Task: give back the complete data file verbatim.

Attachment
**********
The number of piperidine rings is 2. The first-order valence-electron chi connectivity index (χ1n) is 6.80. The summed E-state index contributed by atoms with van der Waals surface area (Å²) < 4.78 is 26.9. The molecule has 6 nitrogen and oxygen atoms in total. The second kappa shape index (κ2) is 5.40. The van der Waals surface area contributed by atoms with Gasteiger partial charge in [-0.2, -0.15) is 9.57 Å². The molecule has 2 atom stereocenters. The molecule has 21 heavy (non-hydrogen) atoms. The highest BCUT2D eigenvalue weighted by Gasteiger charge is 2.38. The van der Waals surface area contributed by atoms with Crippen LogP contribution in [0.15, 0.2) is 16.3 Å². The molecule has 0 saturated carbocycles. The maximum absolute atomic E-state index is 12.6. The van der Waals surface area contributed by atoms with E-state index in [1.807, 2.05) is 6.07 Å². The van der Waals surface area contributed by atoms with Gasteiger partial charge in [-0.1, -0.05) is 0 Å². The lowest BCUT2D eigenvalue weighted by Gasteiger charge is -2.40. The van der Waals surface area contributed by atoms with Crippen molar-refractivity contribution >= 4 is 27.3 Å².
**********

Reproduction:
The number of piperidine rings is 2. The first-order valence-electron chi connectivity index (χ1n) is 6.80. The summed E-state index contributed by atoms with van der Waals surface area (Å²) < 4.78 is 26.9. The molecule has 6 nitrogen and oxygen atoms in total. The second kappa shape index (κ2) is 5.40. The van der Waals surface area contributed by atoms with Gasteiger partial charge in [-0.2, -0.15) is 9.57 Å². The molecule has 2 atom stereocenters. The molecule has 21 heavy (non-hydrogen) atoms. The highest BCUT2D eigenvalue weighted by Gasteiger charge is 2.38. The van der Waals surface area contributed by atoms with Crippen LogP contribution in [0.15, 0.2) is 16.3 Å². The molecule has 0 saturated carbocycles. The maximum absolute atomic E-state index is 12.6. The van der Waals surface area contributed by atoms with E-state index in [1.807, 2.05) is 6.07 Å². The van der Waals surface area contributed by atoms with Gasteiger partial charge in [-0.1, -0.05) is 0 Å². The lowest BCUT2D eigenvalue weighted by Gasteiger charge is -2.40. The van der Waals surface area contributed by atoms with Crippen molar-refractivity contribution >= 4 is 27.3 Å².